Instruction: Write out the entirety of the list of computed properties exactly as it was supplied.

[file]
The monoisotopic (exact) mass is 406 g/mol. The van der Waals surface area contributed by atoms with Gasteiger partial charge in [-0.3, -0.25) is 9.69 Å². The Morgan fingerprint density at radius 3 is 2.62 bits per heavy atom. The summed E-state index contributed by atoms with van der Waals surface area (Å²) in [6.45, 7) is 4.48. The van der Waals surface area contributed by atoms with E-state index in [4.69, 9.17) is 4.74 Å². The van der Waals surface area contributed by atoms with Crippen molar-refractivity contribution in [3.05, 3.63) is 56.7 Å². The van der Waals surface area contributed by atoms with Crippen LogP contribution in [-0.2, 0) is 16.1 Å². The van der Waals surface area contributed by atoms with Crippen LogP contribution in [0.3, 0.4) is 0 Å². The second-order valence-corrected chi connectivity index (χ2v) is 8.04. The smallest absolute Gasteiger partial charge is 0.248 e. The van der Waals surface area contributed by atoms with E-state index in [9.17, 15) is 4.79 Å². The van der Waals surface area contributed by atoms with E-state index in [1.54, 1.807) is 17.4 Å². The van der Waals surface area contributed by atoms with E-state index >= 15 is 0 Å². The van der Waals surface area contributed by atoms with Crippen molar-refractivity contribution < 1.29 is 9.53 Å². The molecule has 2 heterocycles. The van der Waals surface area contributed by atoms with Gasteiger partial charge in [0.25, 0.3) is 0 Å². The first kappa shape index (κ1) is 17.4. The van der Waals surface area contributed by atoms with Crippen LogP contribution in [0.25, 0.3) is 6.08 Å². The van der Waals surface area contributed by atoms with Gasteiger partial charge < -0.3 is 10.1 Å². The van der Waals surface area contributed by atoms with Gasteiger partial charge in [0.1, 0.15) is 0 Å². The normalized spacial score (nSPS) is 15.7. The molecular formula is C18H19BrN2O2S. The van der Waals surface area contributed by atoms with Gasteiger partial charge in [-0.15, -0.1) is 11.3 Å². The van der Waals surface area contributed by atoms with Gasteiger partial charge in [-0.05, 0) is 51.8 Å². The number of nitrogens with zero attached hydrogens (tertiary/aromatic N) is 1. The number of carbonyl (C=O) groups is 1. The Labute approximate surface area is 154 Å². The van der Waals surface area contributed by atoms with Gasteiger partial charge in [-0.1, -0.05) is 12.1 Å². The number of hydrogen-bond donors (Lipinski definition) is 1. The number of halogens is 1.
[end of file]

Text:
The monoisotopic (exact) mass is 406 g/mol. The van der Waals surface area contributed by atoms with Gasteiger partial charge in [-0.3, -0.25) is 9.69 Å². The Morgan fingerprint density at radius 3 is 2.62 bits per heavy atom. The summed E-state index contributed by atoms with van der Waals surface area (Å²) in [6.45, 7) is 4.48. The van der Waals surface area contributed by atoms with E-state index in [4.69, 9.17) is 4.74 Å². The van der Waals surface area contributed by atoms with Crippen molar-refractivity contribution in [3.05, 3.63) is 56.7 Å². The van der Waals surface area contributed by atoms with Crippen LogP contribution in [-0.2, 0) is 16.1 Å². The van der Waals surface area contributed by atoms with Crippen LogP contribution in [0.3, 0.4) is 0 Å². The second-order valence-corrected chi connectivity index (χ2v) is 8.04. The smallest absolute Gasteiger partial charge is 0.248 e. The van der Waals surface area contributed by atoms with E-state index in [9.17, 15) is 4.79 Å². The van der Waals surface area contributed by atoms with E-state index in [1.54, 1.807) is 17.4 Å². The van der Waals surface area contributed by atoms with E-state index >= 15 is 0 Å². The van der Waals surface area contributed by atoms with Crippen molar-refractivity contribution < 1.29 is 9.53 Å². The molecule has 2 heterocycles. The van der Waals surface area contributed by atoms with Gasteiger partial charge in [0.25, 0.3) is 0 Å². The first kappa shape index (κ1) is 17.4. The van der Waals surface area contributed by atoms with Crippen LogP contribution in [0.25, 0.3) is 6.08 Å². The van der Waals surface area contributed by atoms with Gasteiger partial charge < -0.3 is 10.1 Å². The van der Waals surface area contributed by atoms with Gasteiger partial charge in [0.1, 0.15) is 0 Å². The normalized spacial score (nSPS) is 15.7. The molecular formula is C18H19BrN2O2S. The van der Waals surface area contributed by atoms with Gasteiger partial charge in [-0.15, -0.1) is 11.3 Å². The van der Waals surface area contributed by atoms with Gasteiger partial charge in [-0.05, 0) is 51.8 Å². The number of nitrogens with zero attached hydrogens (tertiary/aromatic N) is 1. The number of carbonyl (C=O) groups is 1. The Labute approximate surface area is 154 Å². The van der Waals surface area contributed by atoms with Gasteiger partial charge in [-0.1, -0.05) is 12.1 Å². The number of hydrogen-bond donors (Lipinski definition) is 1. The number of halogens is 1.